Dear Liz: I’m 59 and have been unemployed for more than three years. My retirement is gone, my unemployment insurance has expired and my family resources are maxed out. I own one rental property that I’m trying to sell because it has a negative cash flow. The comparable market is glutted now. I’ve missed the last four payments on my home of 32 years, although I’ve applied for help through the Making Homes Affordable program. I am overwhelmed and unsure how to handle this. Do I just walk away? I am actively seeking employment, working with Goodwill’s Job Connection, but don’t have much hope at this stage. I’m too young for a reverse mortgage and too old for doing physically demanding work.
Answer: Talk to a housing counselor approved by the Department of Housing and Urban Development about your situation, including the rental property. (You can get a referral to this free or low-cost help at http://www.hud.gov.)
You don’t need the financial drag of this property adding to your woes. Ideally you’d be able to slash the price for a quick sale, or if you owe more than the property is worth, to arrange for a short sale. That’s when the lender agrees to accept the proceeds of the sale in lieu of the larger amount you owe. Otherwise, you may need to let the property go into foreclosure.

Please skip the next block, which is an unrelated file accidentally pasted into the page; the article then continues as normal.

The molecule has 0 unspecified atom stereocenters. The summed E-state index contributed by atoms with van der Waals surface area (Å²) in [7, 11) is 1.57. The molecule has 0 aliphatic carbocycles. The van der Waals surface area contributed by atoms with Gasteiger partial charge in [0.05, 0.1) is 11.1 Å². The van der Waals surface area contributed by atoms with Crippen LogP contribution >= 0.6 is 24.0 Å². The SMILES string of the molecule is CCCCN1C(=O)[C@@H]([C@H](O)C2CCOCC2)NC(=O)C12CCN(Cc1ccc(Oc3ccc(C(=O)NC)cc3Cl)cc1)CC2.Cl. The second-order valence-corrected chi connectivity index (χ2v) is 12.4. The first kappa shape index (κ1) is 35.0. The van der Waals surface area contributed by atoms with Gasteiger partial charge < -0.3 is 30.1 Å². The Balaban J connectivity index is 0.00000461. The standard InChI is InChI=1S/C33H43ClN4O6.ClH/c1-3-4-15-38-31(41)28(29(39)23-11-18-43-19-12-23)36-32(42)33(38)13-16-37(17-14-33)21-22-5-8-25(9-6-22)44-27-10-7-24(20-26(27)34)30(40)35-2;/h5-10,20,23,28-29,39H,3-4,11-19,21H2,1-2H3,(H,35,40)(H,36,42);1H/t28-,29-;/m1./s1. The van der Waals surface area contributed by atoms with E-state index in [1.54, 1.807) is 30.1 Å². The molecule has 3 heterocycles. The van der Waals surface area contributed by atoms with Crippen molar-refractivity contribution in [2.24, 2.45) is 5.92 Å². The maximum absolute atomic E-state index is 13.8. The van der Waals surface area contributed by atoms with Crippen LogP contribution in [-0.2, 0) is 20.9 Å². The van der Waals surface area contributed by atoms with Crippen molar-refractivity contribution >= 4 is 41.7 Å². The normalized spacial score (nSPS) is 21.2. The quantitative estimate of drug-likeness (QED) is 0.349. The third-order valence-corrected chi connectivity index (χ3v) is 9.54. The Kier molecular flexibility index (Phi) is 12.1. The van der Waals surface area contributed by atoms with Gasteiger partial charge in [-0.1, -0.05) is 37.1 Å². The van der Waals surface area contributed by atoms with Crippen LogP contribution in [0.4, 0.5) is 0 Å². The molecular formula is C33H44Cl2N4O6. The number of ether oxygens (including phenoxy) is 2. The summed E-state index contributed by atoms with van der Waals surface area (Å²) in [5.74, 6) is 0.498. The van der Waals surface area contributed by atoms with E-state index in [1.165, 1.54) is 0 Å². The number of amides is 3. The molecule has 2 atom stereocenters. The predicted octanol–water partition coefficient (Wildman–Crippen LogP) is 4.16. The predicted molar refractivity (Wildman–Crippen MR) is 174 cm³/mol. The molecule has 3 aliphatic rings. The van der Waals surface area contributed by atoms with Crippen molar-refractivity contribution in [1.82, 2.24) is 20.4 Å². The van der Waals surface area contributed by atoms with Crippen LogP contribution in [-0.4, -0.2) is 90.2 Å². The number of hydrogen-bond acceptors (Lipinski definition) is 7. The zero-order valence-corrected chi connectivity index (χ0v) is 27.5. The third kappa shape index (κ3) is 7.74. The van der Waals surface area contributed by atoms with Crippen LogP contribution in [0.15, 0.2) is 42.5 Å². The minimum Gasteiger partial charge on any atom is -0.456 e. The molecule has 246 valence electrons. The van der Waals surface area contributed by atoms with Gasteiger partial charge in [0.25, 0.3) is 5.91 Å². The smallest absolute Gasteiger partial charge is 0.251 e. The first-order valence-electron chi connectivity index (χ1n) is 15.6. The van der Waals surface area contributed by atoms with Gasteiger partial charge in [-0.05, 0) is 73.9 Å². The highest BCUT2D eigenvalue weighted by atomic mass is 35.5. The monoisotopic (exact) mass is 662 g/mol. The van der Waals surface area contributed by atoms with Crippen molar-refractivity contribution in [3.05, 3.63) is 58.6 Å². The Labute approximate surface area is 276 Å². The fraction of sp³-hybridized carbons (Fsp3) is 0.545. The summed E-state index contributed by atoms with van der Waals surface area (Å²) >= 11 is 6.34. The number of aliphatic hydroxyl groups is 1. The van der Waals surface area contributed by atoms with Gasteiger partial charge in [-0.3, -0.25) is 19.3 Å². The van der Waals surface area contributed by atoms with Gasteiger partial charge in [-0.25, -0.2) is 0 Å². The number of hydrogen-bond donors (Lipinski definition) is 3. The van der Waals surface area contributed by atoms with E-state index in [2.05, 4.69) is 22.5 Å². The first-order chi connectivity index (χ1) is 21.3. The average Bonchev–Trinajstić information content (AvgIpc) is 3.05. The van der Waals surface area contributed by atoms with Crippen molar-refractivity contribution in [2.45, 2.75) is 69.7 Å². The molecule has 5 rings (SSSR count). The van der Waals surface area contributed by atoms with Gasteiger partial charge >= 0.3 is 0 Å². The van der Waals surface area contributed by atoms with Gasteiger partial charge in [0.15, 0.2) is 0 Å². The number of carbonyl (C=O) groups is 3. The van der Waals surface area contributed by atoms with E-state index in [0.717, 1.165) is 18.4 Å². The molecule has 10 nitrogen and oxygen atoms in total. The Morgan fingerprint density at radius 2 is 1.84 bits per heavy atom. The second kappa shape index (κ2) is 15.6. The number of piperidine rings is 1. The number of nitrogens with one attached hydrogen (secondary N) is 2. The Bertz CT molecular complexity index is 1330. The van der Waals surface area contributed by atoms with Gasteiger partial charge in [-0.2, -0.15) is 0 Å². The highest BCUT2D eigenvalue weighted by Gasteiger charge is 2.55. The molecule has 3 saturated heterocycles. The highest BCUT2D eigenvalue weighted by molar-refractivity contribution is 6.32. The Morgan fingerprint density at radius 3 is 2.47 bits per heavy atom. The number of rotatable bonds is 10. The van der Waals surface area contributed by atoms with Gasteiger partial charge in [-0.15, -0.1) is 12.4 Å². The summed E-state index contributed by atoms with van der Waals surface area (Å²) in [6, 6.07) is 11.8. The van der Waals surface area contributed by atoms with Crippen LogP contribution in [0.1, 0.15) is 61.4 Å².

You may not be able to save your primary residence either. If you don’t have any income, you’re unlikely to get a refinance or a modification, but the HUD counselor can apprise you of your options. If you have any equity in the property, it probably makes sense to sell it while you can rather than let the bank take over and lose a small fortune in foreclosure-related fees. For more information, read attorney Stephen Elias’ book, “The Foreclosure Survival Guide.”